Meter maids

Most sailors know that 12-Meter yachts were sailed in America’s Cup competitions between 1958 and 1987. Less well known is the fact that the Meter rule also applies to a range of yachts of different sizes, all built to what is formally known as the International Rule. First established in 1906, the rule has survived more or less intact for over a century. Last July a
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Most sailors know that 12-Meter yachts were sailed in America’s Cup competitions between 1958 and 1987. Less well known is the fact that the Meter rule also applies to a range of yachts of different sizes, all built to what is formally known as the International Rule. First established in 1906, the rule has survived more or less intact for over a century. Last July a picturesque assemblage of Meter yachts of all sizes gathered in Cowes, on England’s Isle of Wight, to celebrate the rule’s centennial. The racing fleet off Cowes included 5.5-, 6-, 8-, and 12-Meter boats, along with several 15- and 19-Meter boats that were built not long after the rule was first created.

A confusing number of rating rules were in use when Brooke Heckstall-Smith, secretary of the English Yacht Racing Association, organized an International Conference on Yacht Measurement in 1906 to discuss a common design standard that could be used anywhere in the world. The conference led to the creation of the International Rule, which quickly gained acceptance. Six-, 7-, 8-, and 12-Meter yachts competed in the 1908 Olympic Games. The 6-Meters remained an Olympic class until the completion of the 1952 Games, and the 5.5-Meters kept their Olympic status until 1968, when they sailed their last Olympic regatta in Acapulco, Mexico.

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The Cowes regatta in July was also a celebration of the 100th anniversary of the 1908 Olympics, and the very same Olympic racecourse, which was laid out in front of the Royal Victoria Yacht Club, was set this year in the same location and with the same configuration.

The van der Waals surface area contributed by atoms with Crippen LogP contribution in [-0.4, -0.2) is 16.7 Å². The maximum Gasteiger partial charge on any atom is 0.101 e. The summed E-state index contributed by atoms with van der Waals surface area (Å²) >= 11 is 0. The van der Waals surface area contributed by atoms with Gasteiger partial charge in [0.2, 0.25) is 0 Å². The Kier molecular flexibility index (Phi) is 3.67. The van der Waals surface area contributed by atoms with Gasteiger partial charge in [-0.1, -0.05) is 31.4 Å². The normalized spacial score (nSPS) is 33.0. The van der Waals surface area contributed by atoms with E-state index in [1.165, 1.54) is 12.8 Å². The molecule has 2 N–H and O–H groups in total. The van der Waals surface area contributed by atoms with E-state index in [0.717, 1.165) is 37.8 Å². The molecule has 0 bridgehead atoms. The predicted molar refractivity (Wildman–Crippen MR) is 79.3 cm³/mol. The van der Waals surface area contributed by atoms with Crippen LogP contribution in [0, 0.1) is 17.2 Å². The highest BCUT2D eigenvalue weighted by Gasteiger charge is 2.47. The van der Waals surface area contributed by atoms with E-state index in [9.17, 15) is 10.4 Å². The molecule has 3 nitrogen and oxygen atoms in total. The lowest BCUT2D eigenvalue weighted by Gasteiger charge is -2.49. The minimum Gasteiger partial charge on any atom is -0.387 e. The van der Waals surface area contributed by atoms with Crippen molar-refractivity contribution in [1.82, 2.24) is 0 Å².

While yachts built to the International Rule appealed to some American Olympic hopefuls, the rule’s acceptance in the United States was fairly limited. There was little interest in the details of the rule until the New York Yacht Club resumed America’s Cup competition in 12-Meters after World War II. In fact, before the 1958 Cup matches, only fifteen 12-Meters had ever been built. Six-Meters were a lot more popular, and by 1940 sixty of them had been built in the U.S. Among the designers were Burgess, Herreshoff, Paine, and Stephens. More recently, Gary Mull, Brit Chance, Doug Peterson, Pelle Petterson, Peter Norlin, Bruce Kirby, and many other designers have been involved with the 6-Meter class.

There still are many Sixes sailing in this country, with fleets in New England, Michigan, Washington, and Canada. In Europe there still are many major regattas for the Meter classes. Racing fleets now distinguish between classic Meter yachts and more-modern designs; the transition year has been established at 1965. That doesn’t necessarily mean that the modern yachts will sail away from the classics; a well-sailed older boat can be competitive with the newer designs. In the Cowes regatta, the 6-Meters Erica and Thistle, built in 1938 and 1947, respectively, were up at the front of the fleet

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